Pheromones Effective at Decreasing Feline Aggression
Feline aggression is a serious problem. It isn’t treated with the same seriousness as canine aggression, not least because a lot of humans don’t consider aggressive cats to be as big of a threat to their continuing well-being as aggressive dogs. However, this would be a mistake. After all, cats possess a mouth with which to bite as well as four paws with which to claw, which are perfectly capable of inflicting serious lacerations that can become even worse because of potential infection. Moreover, it isn’t unknown for cats to spread what is called cat scratch fever, which tends to be benign in most cases but can result in swelling of lymph nodes that will persist for months and months as well as much more serious cardiac and neurological issues in particularly unlucky individuals. On top of this, it should be remembered that a cat is a much bigger threat for other cats, as shown by how cat fights can result in not just serious injuries but also outright fatalities. Summed up, feline aggression isn’t something that cat owners can just ignore, particularly if they happen to have either other cats or other animals living in their homes as well.
What Was Discovered about the Potential Use of Pheromones in Combating Feline Aggression?
Generally speaking, combating the problem of feline aggression starts with recognizing it. After all, one can’t come up with a potential solution for a particular problem until one realizes that there is a problem. With that said, it is interesting to note that cats can exhibit two sets of postures depending on whether they are being aggressive in an offensive manner or aggressive in a defensive manner.
When a cat is being aggressive in an offensive manner, it will seek to make itself seem bigger and thus more intimidating to its target. As a result, its postures can include but are not limited to raised hackles, a direct stare with constricted pupils, and an upright, straight-legged posture with a rear end raised so that their back is sloping downwards towards the head. In contrast, when a cat is being aggressive in a defensive manner, it will seek to protect itself while also making itself seem smaller. As a result, there are some shared postures such as raised hackles. However, others can be very different, with examples ranging from crouching with a tucked-in head to turning sideways rather than facing the target head-on. Besides this, feline aggression can be recognized by various other signs such as biting, scratching, swatting, and shrieking, which should not be confused for play aggression.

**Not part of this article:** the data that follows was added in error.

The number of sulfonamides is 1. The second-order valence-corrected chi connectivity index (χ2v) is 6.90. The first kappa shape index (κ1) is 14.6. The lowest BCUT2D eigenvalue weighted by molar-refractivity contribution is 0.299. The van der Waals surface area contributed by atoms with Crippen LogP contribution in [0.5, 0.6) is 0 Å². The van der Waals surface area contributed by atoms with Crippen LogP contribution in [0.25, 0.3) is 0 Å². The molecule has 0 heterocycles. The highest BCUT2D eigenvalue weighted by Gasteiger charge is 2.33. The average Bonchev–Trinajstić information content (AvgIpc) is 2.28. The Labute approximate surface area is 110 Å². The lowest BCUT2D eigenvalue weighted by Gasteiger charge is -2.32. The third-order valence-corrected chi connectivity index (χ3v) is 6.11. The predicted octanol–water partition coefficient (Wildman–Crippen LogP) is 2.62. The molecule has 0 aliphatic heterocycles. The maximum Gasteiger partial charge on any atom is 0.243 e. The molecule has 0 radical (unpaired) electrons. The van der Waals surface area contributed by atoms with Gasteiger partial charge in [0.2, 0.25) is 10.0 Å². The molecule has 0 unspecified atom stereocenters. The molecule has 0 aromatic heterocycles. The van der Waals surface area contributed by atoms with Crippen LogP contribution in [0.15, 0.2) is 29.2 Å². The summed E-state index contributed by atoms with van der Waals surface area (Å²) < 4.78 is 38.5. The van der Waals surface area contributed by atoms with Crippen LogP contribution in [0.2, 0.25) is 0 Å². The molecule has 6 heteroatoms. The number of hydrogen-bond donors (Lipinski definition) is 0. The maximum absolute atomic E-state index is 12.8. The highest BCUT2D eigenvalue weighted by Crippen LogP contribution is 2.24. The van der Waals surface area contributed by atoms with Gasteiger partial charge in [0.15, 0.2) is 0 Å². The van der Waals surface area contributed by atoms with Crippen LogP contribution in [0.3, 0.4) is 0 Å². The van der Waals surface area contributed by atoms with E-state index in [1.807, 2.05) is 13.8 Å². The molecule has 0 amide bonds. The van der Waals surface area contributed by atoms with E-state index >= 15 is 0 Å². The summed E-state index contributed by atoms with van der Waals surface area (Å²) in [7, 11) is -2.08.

Feline aggression can happen for a number of reasons. For example, cats can be territorial, particularly if they are adult males interacting with other adult males. Furthermore, cats can become aggressive when they perceive something threatening to them, particularly if they can’t see a way for them to escape from the situation. On top of this, it should be mentioned that cats can show redirected aggression, which is when they lash out at an accessible target because they were agitated by someone or something that they couldn’t get at. Unfortunately, there can be considerable time gaps between the instigating incident and the eventual outcome, meaning that this can be rather difficult to recognize. Moreover, this is the reason that cat owners should use water to break up cat fights and otherwise limit their contact with agitated cats because redirected aggression can happen on an almost automatic basis.
Luckily, there has been a study in recent times that suggests that there might be a solution for cats acting in an aggressive manner to other cats. In short, the study used cat-appeasing pheromones on a number of multi-cat households, which revealed that those that had been treated showed less inclination for cat-on-cat aggression versus those that had not been treated. Moreover, the effect lasted for two weeks following the treatment. Unfortunately, there is still a lot of steps between this study and the launching of a product based upon its outcome. After all, one study isn’t enough to establish the effectiveness of a potential solution. Furthermore, there is no real indication whether this would be practical in financial terms, seeing as how the solution doesn’t seem to be long-term in nature but is instead restricted to short-term effectiveness. Depending on the cost of the cat-appeasing pheromones, that could get very expensive very fast if cat owners relied on nothing but a hypothetical product to help their cats get along,